CORONA, CALIF. — Shares of Monster Beverage Corp. fell more than 13% in early market trading on Nov. 8 after the Corona-based energy drink maker a day earlier said it is involved in an arbitration fight with The Coca-Cola Co. over the release of two new energy drinks.

Coca-Cola and Monster have been partners since mid-2015, when Atlanta-based Coca-Cola acquired an approximate 16.7% stake in Monster for a net cash payment of approximately $2.15 billion. As part of the arrangement, Coca-Cola transferred to Monster the ownership of its global energy drink business, which includes NOS, Full Throttle, Burn, Mother, BU, Gladiator, Samurai, Nalu, BPM, Play and Power Play, Ultra and Relentless. Monster transferred to Coca-Cola its non-energy drink business, including Hansen’s Natural Sodas, Peace Tea, Hubert’s Lemonade and Hansen’s Juice Products.

As part of their original agreement, Coca-Cola agreed not to compete in the energy drink category with certain exceptions, a provision of the partnership that Monster now claims Coca-Cola is violating.

“As some of you may have read, Coca-Cola has developed two energy products it believes it may market under an exception relating to the Coca-Cola brand,” Rodney C. Sacks, chairman and chief executive officer of Monster, said during a Nov. 7 conference call with analysts. “We believe that the exception does not apply. Upon mutual agreement to obtain clarification, the issue was submitted to arbitration last week on Oct. 31, 2018. Coca-Cola has indicated that it has suspended the proposed launch of such energy products until April 2019.”

The beverages will be called Coca-Cola Energy and Coca-Cola Energy No Sugar.

Despite the situation involving Coca-Cola’s energy drinks going to arbitration, Mr. Sacks said Monster’s relationship with the beverage giant remains good. 

“Coke (is) obviously looking at their own portfolio and looking for where they believe they see opportunities and where their own (bottlers) would look to expand their own portfolio,” he explained. “There is an exception for certain products that are in the Coca-Cola brand. And that is, in and of itself, an area that we’re looking at. We have a difference of opinion on it. We don’t know — at this point, we don’t think it’s appropriate for us to speculate on, if that comes to fruition, what effect that might or might not have on our brand. I mean, we continue to be partners with Coca-Cola and with the bottlers. We continue to have our full range sold by them. And we just don’t think that at this point, we would be in a position — or should be in a position — to speculate on what effect that might have. It would just be another product being sold by Coca-Cola bottlers, but the impact and effect on us would be something, I think, wouldn’t be appropriate for us to deal with. We don’t believe it will have a material impact on our relationship. We just believe we’ll have to manage it in an appropriate way if and when it occurs.”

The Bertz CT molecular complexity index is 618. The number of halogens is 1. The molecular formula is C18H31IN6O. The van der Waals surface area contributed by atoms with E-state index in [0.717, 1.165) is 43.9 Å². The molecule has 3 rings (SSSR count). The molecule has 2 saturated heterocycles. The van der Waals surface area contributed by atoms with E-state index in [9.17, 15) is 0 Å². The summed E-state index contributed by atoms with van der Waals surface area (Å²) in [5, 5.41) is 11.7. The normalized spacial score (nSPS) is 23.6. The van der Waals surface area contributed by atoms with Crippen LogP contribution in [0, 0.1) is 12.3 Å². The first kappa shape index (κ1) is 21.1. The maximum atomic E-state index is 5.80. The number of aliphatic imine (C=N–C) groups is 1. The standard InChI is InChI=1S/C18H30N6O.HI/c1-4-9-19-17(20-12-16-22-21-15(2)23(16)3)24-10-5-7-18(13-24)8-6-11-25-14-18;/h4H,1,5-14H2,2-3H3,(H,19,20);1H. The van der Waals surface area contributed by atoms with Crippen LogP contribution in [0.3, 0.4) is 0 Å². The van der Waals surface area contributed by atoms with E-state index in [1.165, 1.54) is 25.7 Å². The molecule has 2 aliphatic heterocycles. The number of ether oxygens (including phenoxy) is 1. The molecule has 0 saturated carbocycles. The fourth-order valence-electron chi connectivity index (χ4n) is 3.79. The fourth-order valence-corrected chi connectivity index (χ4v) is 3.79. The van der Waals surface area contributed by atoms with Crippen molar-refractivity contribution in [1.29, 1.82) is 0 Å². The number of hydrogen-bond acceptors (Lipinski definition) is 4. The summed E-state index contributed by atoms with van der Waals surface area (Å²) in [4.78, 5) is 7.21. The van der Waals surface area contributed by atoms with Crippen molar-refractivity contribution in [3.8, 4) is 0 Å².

Hilton H. Schlosberg, vice-chairman, president, chief financial officer and chief operating officer, stressed that Monster and Coca-Cola have agreed to go to arbitration “civilly” to determine what course of action is appropriate.

Net income at Monster in the third quarter ended Sept. 30 totaled $267,733,000, equal to 48c per share on the common stock, up 22% from $218,744,000, or 39c per share, in the same period a year ago. Net sales increased 12% to $1,016,160,000 from $909,476,000.